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Although there is no one-size fits all definition, Market Research can reasonably be defined as the activity of gathering and analysing information (data) to answer questions about your business or organisation and its products or services. This process, and the insight from it allows you to get closer to your customers and make more informed decisions.

What is the purpose of market research?

Market research can be used to answer very specific business questions and objectives. It can also be more exploratory, helping you understand the micro or macro environment in which your business operates. Basically, market research is a useful tool whatever the unknowns in a business.

Market research can be used to answer a variety of questions or problems. Some examples might include:

  • How satisfied are customers with our customer service?
  • What are the most important service aspects for our clients?
  • What do customers think about our website?
  • How do we compare with the competition?
  • Will customers like our new product idea?
  • Why are so many staff members leaving?


Why is market research important?

Market research is important because making important business decisions without supporting data can be a risky strategy. Good quality market research provides data-driven, robust insight to support business strategy and inform choices. If there is disagreement amongst stakeholders on the best direction to take within an organisation, market research can be a practical and fair approach to achieve consensus and move forwards.

What are the benefits of market research?

There are many benefits to be had from conducting any type of market research. One key benefit is to optimise your customer experience by seeing your product or service afresh through your customers’ eyes. Listening to what your customers have to say and responding to those insights with actions and improvements grows loyalty and brand advocacy.

The same is true of employee research. Understanding what motivates the people around you and taking the time to hear their thoughts and ideas on the business is a fantastic source of insight to drive innovation and streamline processes. Plus it builds employee loyalty and increases discretional effort. 

Common market research methods

Three common methods used to conduct market research are surveys, interviews or focus groups, and observational research (or ethnography as researchers often like to call it). Of course there are myriad other variations and options but let’s focus on these three for now.

  1. Surveys

Surveys are great when you need to get feedback from a decent sample of your customers or potential customers. If you want to answer questions that start with Who? What? When? How many? then this could be a good type of approach.

Best suited to closed questions with a defined choice of possible answers. Keep it as concise as possible to avoid respondent fatigue. If you don’t know the profile of your typical customer, this can be a good opportunity to capture basic information on age, gender, life stage and so on. But don’t collect needless data. It’s unethical and will stop you focusing on the real questions you’re trying to answer.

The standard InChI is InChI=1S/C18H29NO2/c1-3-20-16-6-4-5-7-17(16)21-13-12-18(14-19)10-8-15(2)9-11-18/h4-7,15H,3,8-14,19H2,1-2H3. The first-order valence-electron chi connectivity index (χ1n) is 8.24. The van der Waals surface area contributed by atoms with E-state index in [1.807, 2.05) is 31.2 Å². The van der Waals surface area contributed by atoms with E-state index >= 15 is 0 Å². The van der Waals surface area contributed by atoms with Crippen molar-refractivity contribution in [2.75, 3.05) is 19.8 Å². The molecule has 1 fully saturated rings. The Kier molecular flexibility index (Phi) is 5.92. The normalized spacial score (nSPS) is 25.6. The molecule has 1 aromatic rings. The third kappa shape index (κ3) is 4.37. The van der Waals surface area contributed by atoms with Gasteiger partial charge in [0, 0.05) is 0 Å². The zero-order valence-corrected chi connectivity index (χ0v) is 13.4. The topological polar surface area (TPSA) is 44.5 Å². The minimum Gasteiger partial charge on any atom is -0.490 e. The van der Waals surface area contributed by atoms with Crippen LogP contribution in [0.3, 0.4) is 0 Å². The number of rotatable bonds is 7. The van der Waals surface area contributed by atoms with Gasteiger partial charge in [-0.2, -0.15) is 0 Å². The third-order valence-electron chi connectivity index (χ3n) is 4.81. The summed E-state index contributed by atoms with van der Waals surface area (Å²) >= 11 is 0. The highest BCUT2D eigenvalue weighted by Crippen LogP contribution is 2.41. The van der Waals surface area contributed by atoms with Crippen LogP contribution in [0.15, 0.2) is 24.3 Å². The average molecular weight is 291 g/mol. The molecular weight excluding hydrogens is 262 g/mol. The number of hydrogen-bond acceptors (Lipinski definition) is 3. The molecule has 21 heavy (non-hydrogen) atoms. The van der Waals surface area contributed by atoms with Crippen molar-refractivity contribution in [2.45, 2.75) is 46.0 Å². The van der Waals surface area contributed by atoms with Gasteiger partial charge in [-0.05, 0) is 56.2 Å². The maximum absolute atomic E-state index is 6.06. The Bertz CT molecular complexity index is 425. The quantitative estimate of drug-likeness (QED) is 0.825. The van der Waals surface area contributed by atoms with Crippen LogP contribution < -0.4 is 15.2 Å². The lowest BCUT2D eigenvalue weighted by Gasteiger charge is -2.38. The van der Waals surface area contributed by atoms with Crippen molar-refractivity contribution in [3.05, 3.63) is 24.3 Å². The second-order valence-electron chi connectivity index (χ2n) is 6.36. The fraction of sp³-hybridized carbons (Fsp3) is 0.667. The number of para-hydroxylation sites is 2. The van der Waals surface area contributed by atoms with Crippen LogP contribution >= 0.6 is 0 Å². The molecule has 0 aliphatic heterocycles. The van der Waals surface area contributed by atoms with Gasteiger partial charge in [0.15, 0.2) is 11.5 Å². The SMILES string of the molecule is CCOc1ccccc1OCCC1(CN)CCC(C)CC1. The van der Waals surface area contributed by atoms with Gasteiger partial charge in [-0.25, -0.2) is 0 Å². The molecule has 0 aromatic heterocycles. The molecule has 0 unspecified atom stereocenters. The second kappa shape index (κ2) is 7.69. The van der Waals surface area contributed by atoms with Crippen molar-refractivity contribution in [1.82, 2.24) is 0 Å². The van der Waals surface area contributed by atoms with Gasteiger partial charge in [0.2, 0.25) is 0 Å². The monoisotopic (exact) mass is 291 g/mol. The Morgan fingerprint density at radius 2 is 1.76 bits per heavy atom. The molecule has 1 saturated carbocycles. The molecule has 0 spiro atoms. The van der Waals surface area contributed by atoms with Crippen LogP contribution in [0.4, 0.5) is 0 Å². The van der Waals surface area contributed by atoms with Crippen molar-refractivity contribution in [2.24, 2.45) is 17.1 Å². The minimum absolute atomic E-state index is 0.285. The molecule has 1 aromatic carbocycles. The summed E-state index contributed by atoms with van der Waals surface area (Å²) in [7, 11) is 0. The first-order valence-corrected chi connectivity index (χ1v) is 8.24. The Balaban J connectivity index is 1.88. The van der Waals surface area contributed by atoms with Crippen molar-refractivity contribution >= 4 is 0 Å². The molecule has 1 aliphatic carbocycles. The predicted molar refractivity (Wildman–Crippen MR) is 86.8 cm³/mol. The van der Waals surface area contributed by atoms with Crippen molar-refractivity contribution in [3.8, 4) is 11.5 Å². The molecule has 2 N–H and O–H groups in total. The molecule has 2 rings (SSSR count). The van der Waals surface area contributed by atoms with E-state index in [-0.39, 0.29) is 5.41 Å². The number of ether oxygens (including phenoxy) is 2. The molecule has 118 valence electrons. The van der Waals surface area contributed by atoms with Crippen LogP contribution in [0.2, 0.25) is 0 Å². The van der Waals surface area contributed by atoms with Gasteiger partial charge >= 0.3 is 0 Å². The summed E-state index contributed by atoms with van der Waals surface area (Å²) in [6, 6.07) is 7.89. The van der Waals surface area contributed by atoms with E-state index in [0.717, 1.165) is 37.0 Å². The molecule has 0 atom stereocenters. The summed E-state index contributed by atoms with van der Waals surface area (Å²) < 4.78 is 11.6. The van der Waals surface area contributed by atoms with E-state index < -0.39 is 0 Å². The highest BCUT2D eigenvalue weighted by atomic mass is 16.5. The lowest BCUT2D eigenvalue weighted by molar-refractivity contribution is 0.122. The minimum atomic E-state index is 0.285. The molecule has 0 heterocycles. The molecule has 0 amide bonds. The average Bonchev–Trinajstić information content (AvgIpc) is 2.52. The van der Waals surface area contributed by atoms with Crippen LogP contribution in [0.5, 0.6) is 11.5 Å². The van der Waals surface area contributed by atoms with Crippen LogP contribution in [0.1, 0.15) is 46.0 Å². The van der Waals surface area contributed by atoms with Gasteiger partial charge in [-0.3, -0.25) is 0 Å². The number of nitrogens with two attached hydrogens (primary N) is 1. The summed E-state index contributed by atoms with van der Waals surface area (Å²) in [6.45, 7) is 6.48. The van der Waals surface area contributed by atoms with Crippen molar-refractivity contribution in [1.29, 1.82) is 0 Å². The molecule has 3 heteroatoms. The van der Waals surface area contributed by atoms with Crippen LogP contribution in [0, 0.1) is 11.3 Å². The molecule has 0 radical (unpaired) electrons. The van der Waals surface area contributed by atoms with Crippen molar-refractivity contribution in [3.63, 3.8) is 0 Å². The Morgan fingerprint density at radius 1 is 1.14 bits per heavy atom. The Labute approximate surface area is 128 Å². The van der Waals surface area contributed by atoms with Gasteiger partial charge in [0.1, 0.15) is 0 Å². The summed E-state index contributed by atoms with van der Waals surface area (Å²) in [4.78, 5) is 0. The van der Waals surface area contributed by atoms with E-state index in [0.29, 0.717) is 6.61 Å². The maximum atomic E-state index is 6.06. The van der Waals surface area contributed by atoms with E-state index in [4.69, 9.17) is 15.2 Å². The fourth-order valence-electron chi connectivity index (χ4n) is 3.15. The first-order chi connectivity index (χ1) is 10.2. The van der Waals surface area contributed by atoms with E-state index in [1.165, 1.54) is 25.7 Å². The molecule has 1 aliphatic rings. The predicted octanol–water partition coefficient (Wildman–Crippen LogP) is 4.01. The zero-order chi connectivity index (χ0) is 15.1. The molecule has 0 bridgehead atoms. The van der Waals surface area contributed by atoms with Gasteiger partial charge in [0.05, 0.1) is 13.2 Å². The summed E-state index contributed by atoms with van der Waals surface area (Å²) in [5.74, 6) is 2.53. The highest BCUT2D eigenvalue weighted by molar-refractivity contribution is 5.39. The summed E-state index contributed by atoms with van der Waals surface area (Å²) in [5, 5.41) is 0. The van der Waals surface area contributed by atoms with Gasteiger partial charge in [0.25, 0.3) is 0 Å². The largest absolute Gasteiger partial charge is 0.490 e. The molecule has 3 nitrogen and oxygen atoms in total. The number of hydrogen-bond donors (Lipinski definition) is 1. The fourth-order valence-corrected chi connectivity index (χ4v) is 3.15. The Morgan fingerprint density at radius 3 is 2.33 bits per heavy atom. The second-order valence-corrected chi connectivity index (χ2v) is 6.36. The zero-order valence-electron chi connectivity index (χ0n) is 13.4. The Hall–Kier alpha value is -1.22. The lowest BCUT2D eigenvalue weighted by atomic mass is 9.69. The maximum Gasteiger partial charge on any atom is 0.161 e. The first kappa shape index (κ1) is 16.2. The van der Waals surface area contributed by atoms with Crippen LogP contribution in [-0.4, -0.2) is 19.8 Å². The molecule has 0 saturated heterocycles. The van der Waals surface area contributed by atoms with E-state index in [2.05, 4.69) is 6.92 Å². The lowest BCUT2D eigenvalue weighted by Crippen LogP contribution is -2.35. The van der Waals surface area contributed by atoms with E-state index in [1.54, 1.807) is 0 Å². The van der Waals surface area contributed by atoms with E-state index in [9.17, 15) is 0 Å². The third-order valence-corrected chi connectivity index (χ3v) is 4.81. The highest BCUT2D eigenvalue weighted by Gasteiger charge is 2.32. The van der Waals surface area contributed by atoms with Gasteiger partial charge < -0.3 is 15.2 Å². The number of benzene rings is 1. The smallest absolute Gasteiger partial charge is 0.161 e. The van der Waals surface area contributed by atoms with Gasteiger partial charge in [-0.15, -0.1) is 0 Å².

1. Interviews/Focus Groups

Less representative of your whole customer base potentially, these data collection methods are great if your questions are more exploratory and open-ended in nature such as Why? How? You can  select respondents based on specific criteria and really get to know them in depth and understand the emotions and motivations behind their actions and choices. It’s recommended to get a trained moderator to conduct this type of research to avoid internal bias and to be an objective sounding board.

  1. Observational Research (Ethnography)

A bit like a fly-on-the-wall documentary, this technique allows you to watch your customers interact with your website/app or product in a realistic environment without the constraints or direction of pre-defined questions or a moderator. This is a very powerful technique as you see first-hand any blockers or confusion the customer experiences whilst accessing your services. It often produces insights and answers to questions you didn’t even know you had!

It can be used equally effectively to assess complete customer journeys and decision-making processes or very specific tasks or purchases. Great used in combination with other methods to provide structure around the observations.

Your Free Practical Guide to Market Research

In conclusion

With very few exceptions, market research projects should contribute to decision-making or solving business problems.  The output of research may be interesting in its own right, but it should always go beyond providing insights and assist stakeholders in making more informed and smarter business decisions.

For any research project, big or small, please contact the Insights Team at Yomdel for a friendly chat and free advice. We are excellent listeners. gina.mayhead@yomdel.com


Gina Fumagalli

Written by Gina Fumagalli

As Head of Insight Services at Yomdel, Gina heads up our highly skilled and energetic insight team, driving robust commercial growth by helping clients deliver exceptional customer experiences through bespoke mystery shopping programmes and other CX market research techniques. Gina has delivered highly successful research projects across multiple industries and sectors including property, retail and leisure/hospitality. Her particular skill is in complex customer journeys where clients need to measure their customer experience across multiple touchpoints and channels to ensure consistent service and brand messaging, whichever communication method(s) a customer selects. You can email Gina at gina.fumagalli@yomdel.com